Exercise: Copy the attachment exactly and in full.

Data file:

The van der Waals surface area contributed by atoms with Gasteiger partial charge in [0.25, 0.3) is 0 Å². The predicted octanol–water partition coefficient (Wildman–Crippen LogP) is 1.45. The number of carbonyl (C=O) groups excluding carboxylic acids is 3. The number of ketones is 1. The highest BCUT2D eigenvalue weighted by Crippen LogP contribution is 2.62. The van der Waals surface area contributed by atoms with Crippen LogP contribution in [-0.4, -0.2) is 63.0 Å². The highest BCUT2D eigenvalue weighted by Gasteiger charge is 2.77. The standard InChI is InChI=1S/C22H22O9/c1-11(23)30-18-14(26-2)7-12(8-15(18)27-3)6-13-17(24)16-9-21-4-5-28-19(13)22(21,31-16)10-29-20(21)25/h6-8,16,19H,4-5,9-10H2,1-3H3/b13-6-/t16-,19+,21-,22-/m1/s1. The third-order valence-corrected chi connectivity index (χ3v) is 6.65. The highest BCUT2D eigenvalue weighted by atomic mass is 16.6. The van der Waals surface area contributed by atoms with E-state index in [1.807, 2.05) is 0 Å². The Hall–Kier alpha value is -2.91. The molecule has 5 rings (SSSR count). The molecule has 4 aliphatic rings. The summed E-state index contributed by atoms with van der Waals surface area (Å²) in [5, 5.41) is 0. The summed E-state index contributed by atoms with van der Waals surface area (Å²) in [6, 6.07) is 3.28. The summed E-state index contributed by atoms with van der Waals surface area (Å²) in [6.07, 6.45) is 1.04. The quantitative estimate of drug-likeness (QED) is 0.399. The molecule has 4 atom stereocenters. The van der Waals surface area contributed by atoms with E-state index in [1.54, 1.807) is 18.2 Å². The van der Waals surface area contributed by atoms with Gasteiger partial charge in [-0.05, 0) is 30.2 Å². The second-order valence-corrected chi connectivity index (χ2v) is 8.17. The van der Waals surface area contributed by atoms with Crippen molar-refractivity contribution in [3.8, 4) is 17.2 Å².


The van der Waals surface area contributed by atoms with Gasteiger partial charge in [0.25, 0.3) is 0 Å². The predicted octanol–water partition coefficient (Wildman–Crippen LogP) is 1.45. The number of carbonyl (C=O) groups excluding carboxylic acids is 3. The number of ketones is 1. The highest BCUT2D eigenvalue weighted by Crippen LogP contribution is 2.62. The van der Waals surface area contributed by atoms with Crippen LogP contribution in [-0.4, -0.2) is 63.0 Å². The highest BCUT2D eigenvalue weighted by Gasteiger charge is 2.77. The standard InChI is InChI=1S/C22H22O9/c1-11(23)30-18-14(26-2)7-12(8-15(18)27-3)6-13-17(24)16-9-21-4-5-28-19(13)22(21,31-16)10-29-20(21)25/h6-8,16,19H,4-5,9-10H2,1-3H3/b13-6-/t16-,19+,21-,22-/m1/s1. The third-order valence-corrected chi connectivity index (χ3v) is 6.65. The highest BCUT2D eigenvalue weighted by atomic mass is 16.6. The van der Waals surface area contributed by atoms with E-state index in [1.807, 2.05) is 0 Å². The Hall–Kier alpha value is -2.91. The molecule has 5 rings (SSSR count). The molecule has 4 aliphatic rings. The summed E-state index contributed by atoms with van der Waals surface area (Å²) in [5, 5.41) is 0. The summed E-state index contributed by atoms with van der Waals surface area (Å²) in [6, 6.07) is 3.28. The summed E-state index contributed by atoms with van der Waals surface area (Å²) in [6.07, 6.45) is 1.04. The quantitative estimate of drug-likeness (QED) is 0.399. The molecule has 4 atom stereocenters. The van der Waals surface area contributed by atoms with E-state index in [1.54, 1.807) is 18.2 Å². The van der Waals surface area contributed by atoms with Gasteiger partial charge in [-0.05, 0) is 30.2 Å². The second-order valence-corrected chi connectivity index (χ2v) is 8.17. The van der Waals surface area contributed by atoms with Crippen molar-refractivity contribution in [3.8, 4) is 17.2 Å².